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Kathryn Hauer

Personal Finance, Retirement, Taxes
“Kathy, author of "Financial Advice for Blue Collar America," helps you plan and manage your money while teaching you about financial matters and financial safety. She was named one of Investopedia's Top 100 Financial Advisors of 2018.”

Wilson David Investment Advisors

Job Title:

Financial Planner


I fix things. My specialties are financial planning, financial literacy education, taxes, and investment advice, but over my 30-year career, I've been able to help people fix problems with money, construction projects, meetings, sentence construction, culinary disasters, and academic difficulties.

I wish I were like Samantha of the TV show Bewitched and could just twitch my nose to repair everyone's problems. Unfortunately, no magic erupts when I twitch my nose. I help clients using my knowledge, experience, and hard work...although I like to think that our working together has its own magic. My work as a lecturer, teacher, copy-editor, writer, presenter, negotiator, researcher, and office manager in a diverse cross section of business, educational, and government organizations has helped me gain the depth of knowledge needed to advise my clients in all aspects of sound financial planning and investment. I have been described as a fast, cheerful, flexible worker who rapidly resolves unexpected problems and project difficulties. I manage work quality and time based on guidelines provided and use my talents to provide customers with top-notch service.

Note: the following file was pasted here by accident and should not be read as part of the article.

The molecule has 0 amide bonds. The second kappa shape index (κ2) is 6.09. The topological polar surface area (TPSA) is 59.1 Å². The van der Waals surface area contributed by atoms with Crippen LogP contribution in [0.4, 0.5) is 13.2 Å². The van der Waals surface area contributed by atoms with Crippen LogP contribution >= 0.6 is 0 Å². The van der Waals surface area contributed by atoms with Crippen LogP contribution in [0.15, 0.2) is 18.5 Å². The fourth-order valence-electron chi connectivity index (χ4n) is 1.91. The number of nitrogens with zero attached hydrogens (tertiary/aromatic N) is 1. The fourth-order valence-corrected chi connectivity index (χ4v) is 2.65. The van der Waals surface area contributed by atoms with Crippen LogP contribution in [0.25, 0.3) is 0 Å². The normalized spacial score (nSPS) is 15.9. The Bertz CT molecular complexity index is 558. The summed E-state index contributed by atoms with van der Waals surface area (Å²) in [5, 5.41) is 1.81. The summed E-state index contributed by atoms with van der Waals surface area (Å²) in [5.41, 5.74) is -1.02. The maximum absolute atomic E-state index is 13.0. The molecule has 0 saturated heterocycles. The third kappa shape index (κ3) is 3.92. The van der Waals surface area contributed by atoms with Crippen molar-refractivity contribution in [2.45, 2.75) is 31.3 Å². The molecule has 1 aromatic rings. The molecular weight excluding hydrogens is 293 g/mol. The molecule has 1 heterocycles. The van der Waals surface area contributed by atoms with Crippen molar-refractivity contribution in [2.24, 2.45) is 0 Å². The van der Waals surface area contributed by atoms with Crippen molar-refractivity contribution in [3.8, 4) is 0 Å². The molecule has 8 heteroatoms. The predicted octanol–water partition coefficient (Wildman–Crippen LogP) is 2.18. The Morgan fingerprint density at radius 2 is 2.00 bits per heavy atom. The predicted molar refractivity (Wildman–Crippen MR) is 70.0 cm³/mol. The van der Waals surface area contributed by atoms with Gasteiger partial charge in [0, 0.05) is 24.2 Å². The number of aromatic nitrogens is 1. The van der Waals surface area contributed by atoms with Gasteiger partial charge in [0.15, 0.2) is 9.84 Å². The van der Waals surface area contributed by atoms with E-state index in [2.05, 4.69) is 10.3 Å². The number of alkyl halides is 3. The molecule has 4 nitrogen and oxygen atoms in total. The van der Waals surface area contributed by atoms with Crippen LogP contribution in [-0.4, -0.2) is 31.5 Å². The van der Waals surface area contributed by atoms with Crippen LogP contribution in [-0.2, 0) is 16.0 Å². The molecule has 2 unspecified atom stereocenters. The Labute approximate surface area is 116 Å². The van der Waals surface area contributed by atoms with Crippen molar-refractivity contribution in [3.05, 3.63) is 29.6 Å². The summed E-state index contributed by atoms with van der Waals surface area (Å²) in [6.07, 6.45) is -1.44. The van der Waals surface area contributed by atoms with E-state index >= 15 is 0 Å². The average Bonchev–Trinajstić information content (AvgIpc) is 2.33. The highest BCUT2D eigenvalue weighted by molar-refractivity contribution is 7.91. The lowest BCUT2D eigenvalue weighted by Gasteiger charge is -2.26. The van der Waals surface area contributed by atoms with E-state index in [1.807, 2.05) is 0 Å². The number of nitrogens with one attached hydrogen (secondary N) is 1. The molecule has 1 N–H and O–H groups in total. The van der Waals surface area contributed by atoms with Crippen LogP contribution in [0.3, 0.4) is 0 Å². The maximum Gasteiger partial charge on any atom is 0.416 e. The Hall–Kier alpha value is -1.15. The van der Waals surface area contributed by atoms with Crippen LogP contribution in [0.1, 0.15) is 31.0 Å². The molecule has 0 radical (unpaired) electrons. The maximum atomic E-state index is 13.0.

As a champion for financial literacy, I speak at high schools, libraries, career fairs, churches, businesses and community groups - anywhere I can get a platform! - to raise awareness about financial knowledge and safety. I recently published "Financial Advice for Blue Collar America" which offers guidance on basic concepts of money including insurance and taxes, financial traps to avoid, how to pay for college and tech school, and info about the bright future ahead for blue collar careers.


BA, College of William and Mary